BUSINESS
December 6, 1987 | CARLA LAZZARESCHI, Times Staff Writer
For the last several years, Southern California's supermarket wars have been among the fiercest in the nation. The big grocery chains have fought it out with coupons and double coupons; low prices and lower prices. They've bragged about price surveys by hired accountants. They have built new and bigger stores and have revived their old ones. They have added row after row of exotic fruits and vegetables. You now can buy sushi, pasta and $25 flower arrangements along with Cheerios and Tide.
BUSINESS
August 16, 1985
Safeway Stores, Oakland, elected Donald B. Pennington a vice president. He is general manager of the Little Rock, Ark., retail division.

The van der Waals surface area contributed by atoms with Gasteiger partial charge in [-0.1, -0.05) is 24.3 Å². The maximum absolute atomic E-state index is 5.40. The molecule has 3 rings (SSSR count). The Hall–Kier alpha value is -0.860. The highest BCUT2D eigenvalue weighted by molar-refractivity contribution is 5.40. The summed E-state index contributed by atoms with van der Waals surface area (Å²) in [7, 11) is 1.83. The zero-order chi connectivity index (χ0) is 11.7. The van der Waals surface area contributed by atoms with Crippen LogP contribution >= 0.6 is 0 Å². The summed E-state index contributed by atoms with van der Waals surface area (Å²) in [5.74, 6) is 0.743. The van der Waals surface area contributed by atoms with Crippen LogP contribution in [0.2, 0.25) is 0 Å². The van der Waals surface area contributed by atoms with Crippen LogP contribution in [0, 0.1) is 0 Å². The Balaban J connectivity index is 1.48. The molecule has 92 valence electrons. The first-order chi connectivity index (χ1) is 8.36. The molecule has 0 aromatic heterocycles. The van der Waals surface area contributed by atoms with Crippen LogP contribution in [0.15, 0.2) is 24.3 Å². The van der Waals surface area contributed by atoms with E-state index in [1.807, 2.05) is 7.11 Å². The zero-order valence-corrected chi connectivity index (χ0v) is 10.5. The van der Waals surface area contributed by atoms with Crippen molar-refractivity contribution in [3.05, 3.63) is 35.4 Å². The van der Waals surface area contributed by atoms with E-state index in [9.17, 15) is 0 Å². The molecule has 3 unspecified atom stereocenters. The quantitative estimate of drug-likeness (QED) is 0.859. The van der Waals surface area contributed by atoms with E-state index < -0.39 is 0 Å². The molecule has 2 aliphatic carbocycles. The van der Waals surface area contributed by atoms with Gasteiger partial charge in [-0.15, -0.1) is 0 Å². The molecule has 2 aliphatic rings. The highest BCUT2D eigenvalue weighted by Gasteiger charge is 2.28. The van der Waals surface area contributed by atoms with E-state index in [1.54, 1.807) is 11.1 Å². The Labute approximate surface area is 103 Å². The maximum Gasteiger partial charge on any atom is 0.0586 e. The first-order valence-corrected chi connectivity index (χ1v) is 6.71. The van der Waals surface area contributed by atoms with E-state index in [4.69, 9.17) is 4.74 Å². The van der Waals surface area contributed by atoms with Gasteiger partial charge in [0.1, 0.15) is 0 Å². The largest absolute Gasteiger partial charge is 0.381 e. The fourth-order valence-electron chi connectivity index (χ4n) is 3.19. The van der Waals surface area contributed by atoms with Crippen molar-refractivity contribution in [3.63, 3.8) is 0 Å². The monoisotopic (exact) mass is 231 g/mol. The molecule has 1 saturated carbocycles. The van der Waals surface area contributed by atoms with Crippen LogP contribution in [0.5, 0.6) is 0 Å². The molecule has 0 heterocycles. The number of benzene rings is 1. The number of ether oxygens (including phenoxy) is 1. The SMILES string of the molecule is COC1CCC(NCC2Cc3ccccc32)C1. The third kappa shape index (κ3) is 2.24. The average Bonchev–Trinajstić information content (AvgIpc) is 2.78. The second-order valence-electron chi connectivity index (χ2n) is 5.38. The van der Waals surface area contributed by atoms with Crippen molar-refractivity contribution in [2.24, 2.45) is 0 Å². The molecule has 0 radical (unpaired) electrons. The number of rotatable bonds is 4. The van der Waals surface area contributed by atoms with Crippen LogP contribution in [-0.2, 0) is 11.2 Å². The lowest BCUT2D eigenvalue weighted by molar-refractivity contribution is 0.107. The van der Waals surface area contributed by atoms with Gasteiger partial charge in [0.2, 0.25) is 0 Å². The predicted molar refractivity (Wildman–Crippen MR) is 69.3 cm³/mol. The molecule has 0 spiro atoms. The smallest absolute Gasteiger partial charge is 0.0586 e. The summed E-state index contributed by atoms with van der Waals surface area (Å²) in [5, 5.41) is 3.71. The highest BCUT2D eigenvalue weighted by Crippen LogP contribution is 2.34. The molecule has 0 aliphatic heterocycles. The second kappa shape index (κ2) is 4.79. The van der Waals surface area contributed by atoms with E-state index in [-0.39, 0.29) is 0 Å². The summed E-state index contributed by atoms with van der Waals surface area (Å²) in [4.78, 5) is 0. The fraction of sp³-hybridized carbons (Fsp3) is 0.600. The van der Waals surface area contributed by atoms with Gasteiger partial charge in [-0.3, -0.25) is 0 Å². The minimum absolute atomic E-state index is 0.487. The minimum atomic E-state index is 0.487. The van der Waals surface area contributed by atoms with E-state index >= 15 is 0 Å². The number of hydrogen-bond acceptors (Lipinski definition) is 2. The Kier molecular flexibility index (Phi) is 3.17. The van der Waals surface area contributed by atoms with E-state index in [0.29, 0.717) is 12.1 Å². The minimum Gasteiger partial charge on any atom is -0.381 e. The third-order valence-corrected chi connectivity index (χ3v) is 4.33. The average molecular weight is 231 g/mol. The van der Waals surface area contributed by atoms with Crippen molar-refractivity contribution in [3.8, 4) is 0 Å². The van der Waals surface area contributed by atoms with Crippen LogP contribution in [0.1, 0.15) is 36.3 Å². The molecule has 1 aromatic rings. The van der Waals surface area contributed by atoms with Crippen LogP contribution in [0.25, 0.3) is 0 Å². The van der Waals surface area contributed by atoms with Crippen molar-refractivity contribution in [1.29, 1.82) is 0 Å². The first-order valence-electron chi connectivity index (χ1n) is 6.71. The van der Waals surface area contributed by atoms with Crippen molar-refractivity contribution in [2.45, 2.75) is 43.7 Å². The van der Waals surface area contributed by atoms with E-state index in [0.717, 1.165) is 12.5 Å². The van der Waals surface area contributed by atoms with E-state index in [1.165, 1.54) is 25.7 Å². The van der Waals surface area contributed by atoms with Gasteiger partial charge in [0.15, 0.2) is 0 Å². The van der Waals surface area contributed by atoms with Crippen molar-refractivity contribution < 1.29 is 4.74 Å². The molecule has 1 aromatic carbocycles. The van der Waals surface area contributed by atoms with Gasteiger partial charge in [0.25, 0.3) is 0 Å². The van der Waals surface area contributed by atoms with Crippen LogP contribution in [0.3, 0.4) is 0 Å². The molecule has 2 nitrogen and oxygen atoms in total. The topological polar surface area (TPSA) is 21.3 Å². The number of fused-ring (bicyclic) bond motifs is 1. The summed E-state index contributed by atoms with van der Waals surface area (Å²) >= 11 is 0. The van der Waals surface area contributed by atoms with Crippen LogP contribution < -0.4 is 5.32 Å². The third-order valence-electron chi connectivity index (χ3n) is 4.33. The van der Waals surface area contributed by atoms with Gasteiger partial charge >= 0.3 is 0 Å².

BUSINESS
February 7, 2003 | From Bloomberg News
Slumping supermarket operator Safeway Inc. on Thursday reported a fourth-quarter loss of $1.05 billion, reflecting continuing problems from the acquisitions of major grocery chains in Texas and Illinois. The net loss of $2.37 a share contrasted with net income of $353.6 million, or 70 cents, a year earlier. Sales rose less than 1% to $10 billion from $9.92 billion. Pleasanton, Calif.
BUSINESS
July 10, 2001 | From Reuters
Safeway Inc., the No. 3 U.S. grocery chain, reported Monday that its second-quarter earnings met expectations, but disappointing same-store results caused its stock to drop 7%. Pleasanton, Calif.-based Safeway, which owns the Vons and Pavilions chains, said earnings in its fiscal quarter ended June 16 were $325.1 million, or 63 cents per diluted share, excluding a charge of $30.1 million, or 4 cents per share, for a change in accounting for online store GroceryWorks.com. That compared with $280.
BUSINESS
June 26, 2001 | From Reuters